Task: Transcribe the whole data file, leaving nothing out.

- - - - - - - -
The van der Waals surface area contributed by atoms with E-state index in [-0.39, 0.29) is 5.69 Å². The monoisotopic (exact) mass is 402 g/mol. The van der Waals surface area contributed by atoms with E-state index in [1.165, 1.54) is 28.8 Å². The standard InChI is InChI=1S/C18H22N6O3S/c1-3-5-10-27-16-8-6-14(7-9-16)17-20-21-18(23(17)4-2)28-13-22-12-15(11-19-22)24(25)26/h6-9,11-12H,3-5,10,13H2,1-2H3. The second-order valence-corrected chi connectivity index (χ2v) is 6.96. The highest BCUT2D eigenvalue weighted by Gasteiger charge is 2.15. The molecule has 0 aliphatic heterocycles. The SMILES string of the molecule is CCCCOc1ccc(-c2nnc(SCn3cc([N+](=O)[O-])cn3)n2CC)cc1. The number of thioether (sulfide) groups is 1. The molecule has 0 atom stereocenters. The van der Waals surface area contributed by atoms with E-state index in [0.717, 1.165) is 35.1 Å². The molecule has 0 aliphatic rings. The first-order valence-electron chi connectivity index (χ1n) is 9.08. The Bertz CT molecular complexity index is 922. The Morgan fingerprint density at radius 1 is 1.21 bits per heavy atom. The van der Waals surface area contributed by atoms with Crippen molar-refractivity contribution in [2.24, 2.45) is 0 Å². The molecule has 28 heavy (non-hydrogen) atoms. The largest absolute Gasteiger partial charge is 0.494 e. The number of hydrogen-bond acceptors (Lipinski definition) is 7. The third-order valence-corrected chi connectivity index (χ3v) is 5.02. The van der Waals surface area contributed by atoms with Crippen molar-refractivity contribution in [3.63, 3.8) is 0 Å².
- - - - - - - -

The van der Waals surface area contributed by atoms with E-state index in [-0.39, 0.29) is 5.69 Å². The monoisotopic (exact) mass is 402 g/mol. The van der Waals surface area contributed by atoms with E-state index in [1.165, 1.54) is 28.8 Å². The standard InChI is InChI=1S/C18H22N6O3S/c1-3-5-10-27-16-8-6-14(7-9-16)17-20-21-18(23(17)4-2)28-13-22-12-15(11-19-22)24(25)26/h6-9,11-12H,3-5,10,13H2,1-2H3. The second-order valence-corrected chi connectivity index (χ2v) is 6.96. The highest BCUT2D eigenvalue weighted by Gasteiger charge is 2.15. The molecule has 0 aliphatic heterocycles. The SMILES string of the molecule is CCCCOc1ccc(-c2nnc(SCn3cc([N+](=O)[O-])cn3)n2CC)cc1. The number of thioether (sulfide) groups is 1. The molecule has 0 atom stereocenters. The van der Waals surface area contributed by atoms with E-state index in [0.717, 1.165) is 35.1 Å². The molecule has 0 aliphatic rings. The first-order valence-electron chi connectivity index (χ1n) is 9.08. The Bertz CT molecular complexity index is 922. The Morgan fingerprint density at radius 1 is 1.21 bits per heavy atom. The van der Waals surface area contributed by atoms with Crippen molar-refractivity contribution in [2.24, 2.45) is 0 Å². The molecule has 28 heavy (non-hydrogen) atoms. The largest absolute Gasteiger partial charge is 0.494 e. The number of hydrogen-bond acceptors (Lipinski definition) is 7. The third-order valence-corrected chi connectivity index (χ3v) is 5.02. The van der Waals surface area contributed by atoms with Crippen molar-refractivity contribution in [3.63, 3.8) is 0 Å².